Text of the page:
A new movie in our women in tech series - Airbus

September 6, 2019

For our Women in Tech series , we interview again and again - as the name suggests - women who work in technical professions. This time we visited Airbus, one of the largest aerospace and defence companies in the world. The day started at the Center for Applied Air Research. Three women, with different backgrounds, reported on their path and their work at Airbus: Daniela Lohwasser, Sandra Bour Schaeffer and Sine Sprätz.

Actually, we only arrived with the intention of conducting three interviews with three exciting women. But we didn’t expect anything more. It was incredibly nice to see that the film scenes suddenly turned into really stimulating conversations. One of these conversations even resulted in an appointment to have a cup of coffee soon, in order to continue talking about the topic that had begun. Again and again we recreated movie scenes with Daniela, Sandra and Sine. For example, an employee of Airbus Daniela Lohwasser explained her project, about which she is currently writing her bachelor thesis. Daniela was so interesting that it was difficult to interrupt her after the shot scene.

There was also a similar scene at Sine’s factory. An employee explained to a scene on a monitor what is controlled, with which program and how the process works. This resulted in the plan for an appointment, where the two meet for coffee and talk about exactly this topic. All this is possible through bringing together people with different attitudes, experiences and perspectives who might not have met at all but yet come together and have potential for something big!

Now we want to introduce you to our three interview partners and give you insider reports from our day:

Daniela Lohwasser is the head of Airbus research and technology. For her work she is much in exchange with engineers, who are spread all over the world, to promote the latest methods and aircraft innovations. In the past she had completely different plans, She actually wanted to become a musician. Her fascination with the transverse flute continues to this day. What should actually become her profession is now a nice balance to her professional activity at Airbus. But also the mentoring program of Airbus is very close to Daniela Lohwasser’s heart. When she started at Airbus 20 years ago, she was particularly inspired in her work by her mentor at the time. He asked her the right questions to show her other perspectives. This attitude has shaped her to this day and she would like to pass it on in her current role as a mentor. It is not only other Airbus employees who benefit from this, but she herself as well, as she always gets a new, refreshing look at things she already knows.

Dr. Sandra Bour-Schaeffer is an engineer at Airbus and actually works at the Toulouse site. She is the head of Airbus Group Demonstrators and CEO of Airbus ExO Aplha. This is an innovation start-up right in the heart of Airbus. Here, change is being driven mainly in the test laboratory with new working methods and experimental processes. Dr. Sandra Bour-Schaeffer has been a test pilot engineer at Airbus for years and told us enthusiastically about her experiences. She studied aerospace engineering and then did her doctorate to find out what it feels like to be at the forefront of research. What particularly motivated her to start out in a multinational company was her multicultural background. Her mother comes from Germany, her father from France, her uncle from England and her cousin from Spain. She has therefore always been able to experience Europe and international exchange is still particularly important to her today.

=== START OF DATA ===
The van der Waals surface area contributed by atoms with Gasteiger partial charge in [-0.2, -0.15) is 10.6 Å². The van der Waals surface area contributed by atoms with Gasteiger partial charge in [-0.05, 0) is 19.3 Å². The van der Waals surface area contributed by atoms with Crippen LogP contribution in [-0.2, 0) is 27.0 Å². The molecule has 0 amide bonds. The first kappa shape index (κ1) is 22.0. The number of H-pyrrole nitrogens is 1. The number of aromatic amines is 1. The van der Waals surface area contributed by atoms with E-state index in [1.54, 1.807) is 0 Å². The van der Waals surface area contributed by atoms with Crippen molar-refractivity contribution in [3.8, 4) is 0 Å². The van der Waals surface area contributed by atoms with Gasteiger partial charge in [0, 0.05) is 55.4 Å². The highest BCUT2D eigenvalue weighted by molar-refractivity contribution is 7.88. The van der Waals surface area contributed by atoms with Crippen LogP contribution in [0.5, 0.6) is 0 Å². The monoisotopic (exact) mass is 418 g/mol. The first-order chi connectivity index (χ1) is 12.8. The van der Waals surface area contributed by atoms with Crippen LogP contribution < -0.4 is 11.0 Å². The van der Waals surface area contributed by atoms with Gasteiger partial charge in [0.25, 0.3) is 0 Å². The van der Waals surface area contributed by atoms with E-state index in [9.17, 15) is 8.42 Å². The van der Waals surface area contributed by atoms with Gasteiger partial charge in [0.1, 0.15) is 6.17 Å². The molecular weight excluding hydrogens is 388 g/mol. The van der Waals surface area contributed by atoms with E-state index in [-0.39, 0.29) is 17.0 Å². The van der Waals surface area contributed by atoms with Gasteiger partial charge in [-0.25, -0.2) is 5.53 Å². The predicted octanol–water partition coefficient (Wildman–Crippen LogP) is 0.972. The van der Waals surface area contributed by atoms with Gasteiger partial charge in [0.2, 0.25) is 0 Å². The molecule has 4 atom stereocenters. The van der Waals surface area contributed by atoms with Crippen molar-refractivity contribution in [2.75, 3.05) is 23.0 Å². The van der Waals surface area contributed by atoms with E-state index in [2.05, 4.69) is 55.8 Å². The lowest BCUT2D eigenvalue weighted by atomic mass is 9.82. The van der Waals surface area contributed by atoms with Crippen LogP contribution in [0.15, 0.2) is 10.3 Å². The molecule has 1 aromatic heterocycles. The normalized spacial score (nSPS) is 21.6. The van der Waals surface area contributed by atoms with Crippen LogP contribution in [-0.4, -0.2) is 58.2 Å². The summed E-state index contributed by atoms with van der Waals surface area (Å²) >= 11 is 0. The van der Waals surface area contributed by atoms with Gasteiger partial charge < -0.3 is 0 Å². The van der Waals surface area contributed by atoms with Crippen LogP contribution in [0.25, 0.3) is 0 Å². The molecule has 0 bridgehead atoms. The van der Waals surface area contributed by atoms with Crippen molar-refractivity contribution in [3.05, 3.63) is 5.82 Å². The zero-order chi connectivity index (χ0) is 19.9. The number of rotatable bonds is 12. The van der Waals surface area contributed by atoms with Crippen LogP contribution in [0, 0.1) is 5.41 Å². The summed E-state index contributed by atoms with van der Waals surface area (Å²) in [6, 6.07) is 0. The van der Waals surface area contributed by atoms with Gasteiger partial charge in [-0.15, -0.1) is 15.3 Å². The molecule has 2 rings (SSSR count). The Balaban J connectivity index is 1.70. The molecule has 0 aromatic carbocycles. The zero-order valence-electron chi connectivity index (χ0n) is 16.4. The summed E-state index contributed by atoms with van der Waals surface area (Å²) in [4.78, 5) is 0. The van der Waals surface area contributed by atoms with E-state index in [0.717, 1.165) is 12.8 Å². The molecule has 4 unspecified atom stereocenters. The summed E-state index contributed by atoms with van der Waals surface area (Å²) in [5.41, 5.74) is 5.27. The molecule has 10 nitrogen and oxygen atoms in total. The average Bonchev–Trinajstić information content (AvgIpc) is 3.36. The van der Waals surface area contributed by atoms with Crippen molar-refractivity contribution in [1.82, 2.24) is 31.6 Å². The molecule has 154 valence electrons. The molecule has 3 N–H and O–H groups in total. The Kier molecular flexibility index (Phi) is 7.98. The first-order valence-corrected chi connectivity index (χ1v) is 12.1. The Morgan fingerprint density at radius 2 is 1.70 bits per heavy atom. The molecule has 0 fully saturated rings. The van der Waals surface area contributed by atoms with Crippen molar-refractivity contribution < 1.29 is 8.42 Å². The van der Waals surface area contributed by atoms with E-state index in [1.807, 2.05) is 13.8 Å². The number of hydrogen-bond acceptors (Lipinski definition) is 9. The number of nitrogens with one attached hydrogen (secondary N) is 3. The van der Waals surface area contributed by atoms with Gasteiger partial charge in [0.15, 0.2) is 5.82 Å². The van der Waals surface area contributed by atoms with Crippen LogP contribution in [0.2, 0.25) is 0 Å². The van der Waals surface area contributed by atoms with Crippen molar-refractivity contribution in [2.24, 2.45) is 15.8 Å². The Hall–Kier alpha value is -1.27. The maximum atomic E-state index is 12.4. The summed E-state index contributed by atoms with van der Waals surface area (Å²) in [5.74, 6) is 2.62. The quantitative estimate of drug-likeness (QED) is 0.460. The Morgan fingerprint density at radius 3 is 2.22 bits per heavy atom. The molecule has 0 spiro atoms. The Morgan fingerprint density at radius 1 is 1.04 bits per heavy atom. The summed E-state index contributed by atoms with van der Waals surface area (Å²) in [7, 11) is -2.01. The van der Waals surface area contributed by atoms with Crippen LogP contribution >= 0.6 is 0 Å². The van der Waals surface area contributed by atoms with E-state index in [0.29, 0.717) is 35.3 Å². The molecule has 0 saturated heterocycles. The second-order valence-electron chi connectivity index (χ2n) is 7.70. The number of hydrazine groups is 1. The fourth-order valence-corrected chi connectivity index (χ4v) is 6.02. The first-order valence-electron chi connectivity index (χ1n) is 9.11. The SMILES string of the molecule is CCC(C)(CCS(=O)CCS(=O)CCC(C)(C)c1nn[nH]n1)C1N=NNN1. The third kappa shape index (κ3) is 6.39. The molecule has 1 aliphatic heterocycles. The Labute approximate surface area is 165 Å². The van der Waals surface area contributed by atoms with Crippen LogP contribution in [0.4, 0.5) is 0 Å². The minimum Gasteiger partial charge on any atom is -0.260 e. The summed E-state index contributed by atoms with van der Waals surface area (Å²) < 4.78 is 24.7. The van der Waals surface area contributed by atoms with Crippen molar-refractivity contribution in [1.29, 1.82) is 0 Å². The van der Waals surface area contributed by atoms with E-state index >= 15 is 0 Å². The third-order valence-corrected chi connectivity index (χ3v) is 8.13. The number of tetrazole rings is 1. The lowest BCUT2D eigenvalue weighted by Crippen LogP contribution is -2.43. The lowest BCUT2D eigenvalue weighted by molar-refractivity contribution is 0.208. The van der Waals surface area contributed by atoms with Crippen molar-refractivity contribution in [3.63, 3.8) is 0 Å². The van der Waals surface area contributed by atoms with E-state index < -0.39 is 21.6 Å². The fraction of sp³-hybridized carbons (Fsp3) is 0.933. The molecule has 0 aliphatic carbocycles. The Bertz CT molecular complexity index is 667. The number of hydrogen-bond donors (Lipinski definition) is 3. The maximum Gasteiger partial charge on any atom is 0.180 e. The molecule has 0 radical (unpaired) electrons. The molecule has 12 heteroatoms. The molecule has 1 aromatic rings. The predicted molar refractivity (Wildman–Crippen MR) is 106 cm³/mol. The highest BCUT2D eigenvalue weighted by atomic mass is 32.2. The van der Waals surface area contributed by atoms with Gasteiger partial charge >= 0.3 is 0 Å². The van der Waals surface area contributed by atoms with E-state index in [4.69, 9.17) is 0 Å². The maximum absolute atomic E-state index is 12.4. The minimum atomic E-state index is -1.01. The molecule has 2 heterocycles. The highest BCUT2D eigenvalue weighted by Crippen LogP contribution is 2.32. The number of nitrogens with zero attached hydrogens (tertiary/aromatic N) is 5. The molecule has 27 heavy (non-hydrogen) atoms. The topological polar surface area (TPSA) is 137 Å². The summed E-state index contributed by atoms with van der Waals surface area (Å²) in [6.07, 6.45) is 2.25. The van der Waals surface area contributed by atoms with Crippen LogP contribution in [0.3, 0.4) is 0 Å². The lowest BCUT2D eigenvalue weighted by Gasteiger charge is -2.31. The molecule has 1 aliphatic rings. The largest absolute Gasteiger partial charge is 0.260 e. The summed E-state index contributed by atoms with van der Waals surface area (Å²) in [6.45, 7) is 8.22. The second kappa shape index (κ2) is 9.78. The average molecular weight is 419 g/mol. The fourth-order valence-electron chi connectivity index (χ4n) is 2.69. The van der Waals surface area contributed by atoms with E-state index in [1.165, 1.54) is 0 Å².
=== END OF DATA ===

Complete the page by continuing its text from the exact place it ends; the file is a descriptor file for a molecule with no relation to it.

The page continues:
Sine Sprätz is the head of industrial digitalization. As an initially dual student at Airbus, she now heads the digital change in the production of the A350 in Hamburg. Her focus is on DDMS, Automation & Robotics, Augmented Reality and the work of the future (New Work). She grew up in Hamburg and was able to observe the aircraft from an early age, which was the motivation for her to continue this early enthusiasm. Sine showed us an insight into the work in her team. LEGO® Serious Play® was just being used in the team to consider how aircraft could be built in the future. LEGO® Serious Play® is an agile method that combines the advantages of playing and modelling with the processes of today’s working world. In Sine’s stories, you can feel how important it is for her to use the work of the future and new methods in the team.

After the interview we went to the Protospace of Airbus. If you come into this hall as a layman, you immediately feel like “doing handicrafts”. Everywhere there are devices and machines that invite you to make different things. Employees in this area can try out what flying will look like in the future. For example, aircraft models are produced using 3D printing. Daniele Lohwasser explained that this is a relatively inexpensive and fast method for testing possible changes and their effects or carrying out measurements.

Our last stop was the Airbus plant in Finkenwerder. After we had signed that we “always let aircraft take the lead on the site”, we were allowed to enter. Passing the historic aircraft standing on the site, we went to Sine Sprätz and the hangar where the A350 is being built. She explained to us how thin the outer skin of these planes is. Listening to her, you could feel the enthusiasm she had for airplanes from childhood.

All three women work in technical professions. You can see what this means for them and what their attitudes are on the subject of “Women in technological professions” in the new film that will soon be released on our YouTube channel moinworld. So the best thing to do is just subscribe and you won’t miss a thing.

YouTube Channel moinworld